Stone's Fall (Magill's Literary Annual 2010)
Iain Pears’s Stone’s Fall is a puzzle that may be likened to a set of Chinese boxes or Russian dolls. It consists of three interconnected tales with three distinct narrators. Each successive tale is nested within the one before it and takes place during an earlier time in the life of a British businessman named John Stone. Each addition to his story challenges readers’ previous impressions and uncovers more information about Stone’s rise to great heights in the power structure of Europe before World War Iheights from which he inevitably and fatally falls.
Over the last decade, Pears has risen to heights of his own. With An Instance of the Finger Post (1998), he won recognition as an author of detective fiction as cerebral as that of Umberto Eco, to whom he is often compared. He widened the historical sweep of his fiction considerably with The Dream of Scipio (2002) and sharpened its focus with The Portrait (2006). Stone’s Fall, though not the longest of Pears’s novels, is the one that covers the broadest social and geographical range. Whereas the earlier mysteries focused on science, philosophy, or art, the new novel takes on the structure of modern banking and finance, as well as the emergence of the arms race among western European powers. Adding to the intrigue are side excursions into such areas as socialism, spiritualism, and newspaper management. Readers learn about these topics along with the...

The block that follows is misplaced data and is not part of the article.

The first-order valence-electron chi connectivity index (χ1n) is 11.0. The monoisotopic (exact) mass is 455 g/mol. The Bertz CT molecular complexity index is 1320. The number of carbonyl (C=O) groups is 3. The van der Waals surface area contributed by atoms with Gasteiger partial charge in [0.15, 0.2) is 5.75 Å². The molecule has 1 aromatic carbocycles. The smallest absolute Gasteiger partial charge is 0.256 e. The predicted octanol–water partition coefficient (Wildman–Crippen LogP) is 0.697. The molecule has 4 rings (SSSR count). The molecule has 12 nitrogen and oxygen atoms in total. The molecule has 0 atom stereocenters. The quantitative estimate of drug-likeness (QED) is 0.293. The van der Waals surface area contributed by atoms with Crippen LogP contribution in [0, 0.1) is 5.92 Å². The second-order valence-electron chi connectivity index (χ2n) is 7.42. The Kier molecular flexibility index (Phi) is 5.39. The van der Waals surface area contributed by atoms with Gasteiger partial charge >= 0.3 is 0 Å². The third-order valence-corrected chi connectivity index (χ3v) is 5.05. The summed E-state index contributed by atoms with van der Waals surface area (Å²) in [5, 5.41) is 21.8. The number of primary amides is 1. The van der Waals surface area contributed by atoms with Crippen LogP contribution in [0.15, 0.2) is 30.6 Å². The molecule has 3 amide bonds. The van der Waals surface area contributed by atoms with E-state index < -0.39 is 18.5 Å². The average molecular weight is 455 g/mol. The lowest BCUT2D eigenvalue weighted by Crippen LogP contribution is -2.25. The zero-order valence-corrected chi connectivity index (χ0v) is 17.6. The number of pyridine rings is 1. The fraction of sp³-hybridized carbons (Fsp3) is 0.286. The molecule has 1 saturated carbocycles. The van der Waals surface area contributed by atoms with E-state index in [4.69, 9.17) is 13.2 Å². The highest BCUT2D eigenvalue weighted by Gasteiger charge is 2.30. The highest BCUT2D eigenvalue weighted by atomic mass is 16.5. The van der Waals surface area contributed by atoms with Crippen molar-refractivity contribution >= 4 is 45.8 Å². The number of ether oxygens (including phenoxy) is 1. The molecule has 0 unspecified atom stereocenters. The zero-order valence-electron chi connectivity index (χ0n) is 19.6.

(The entire section is 1892 words.)
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Bibliography (Magill's Literary Annual 2010)
Booklist 105, no. 17 (May 1, 2009): 33.
The Guardian, May 9, 2009, p. 10.
Kirkus Reviews 77, no. 7 (April 1, 2009): 344.
Library Journal 134, no. 6 (April 1, 2009): 72.
Los Angeles Times, May 9, 2009, p. D4.
The New York Times Book Review, June 7, 2009, p. 12.
The Sunday Times (London), May 10, 2009, p. 47.
The Times Literary Supplement, May 15, 2009, p. 20.
The Washington Post, May 27, 2009, p. C4.
(The entire section is 47 words.)